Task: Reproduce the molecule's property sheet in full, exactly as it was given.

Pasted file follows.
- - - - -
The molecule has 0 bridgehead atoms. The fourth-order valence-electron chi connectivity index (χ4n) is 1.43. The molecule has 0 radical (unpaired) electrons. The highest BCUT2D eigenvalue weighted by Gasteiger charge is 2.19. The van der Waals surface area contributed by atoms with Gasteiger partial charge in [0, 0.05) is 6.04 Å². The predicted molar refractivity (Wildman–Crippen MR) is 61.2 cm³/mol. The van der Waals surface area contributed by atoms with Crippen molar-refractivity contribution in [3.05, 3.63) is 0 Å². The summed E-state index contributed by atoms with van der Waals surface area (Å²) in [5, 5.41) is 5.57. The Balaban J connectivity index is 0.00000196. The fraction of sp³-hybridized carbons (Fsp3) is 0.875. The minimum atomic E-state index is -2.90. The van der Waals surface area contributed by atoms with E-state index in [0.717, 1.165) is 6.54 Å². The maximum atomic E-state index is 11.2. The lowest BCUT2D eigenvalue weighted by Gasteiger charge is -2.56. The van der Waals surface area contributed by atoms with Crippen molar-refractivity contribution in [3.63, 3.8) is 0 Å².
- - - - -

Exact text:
The molecule has 0 bridgehead atoms. The fourth-order valence-electron chi connectivity index (χ4n) is 1.43. The molecule has 0 radical (unpaired) electrons. The highest BCUT2D eigenvalue weighted by Gasteiger charge is 2.19. The van der Waals surface area contributed by atoms with Gasteiger partial charge in [0, 0.05) is 6.04 Å². The predicted molar refractivity (Wildman–Crippen MR) is 61.2 cm³/mol. The van der Waals surface area contributed by atoms with Crippen molar-refractivity contribution in [3.05, 3.63) is 0 Å². The summed E-state index contributed by atoms with van der Waals surface area (Å²) in [5, 5.41) is 5.57. The Balaban J connectivity index is 0.00000196. The fraction of sp³-hybridized carbons (Fsp3) is 0.875. The minimum atomic E-state index is -2.90. The van der Waals surface area contributed by atoms with E-state index in [0.717, 1.165) is 6.54 Å². The maximum atomic E-state index is 11.2. The lowest BCUT2D eigenvalue weighted by Gasteiger charge is -2.56. The van der Waals surface area contributed by atoms with Crippen molar-refractivity contribution in [3.63, 3.8) is 0 Å².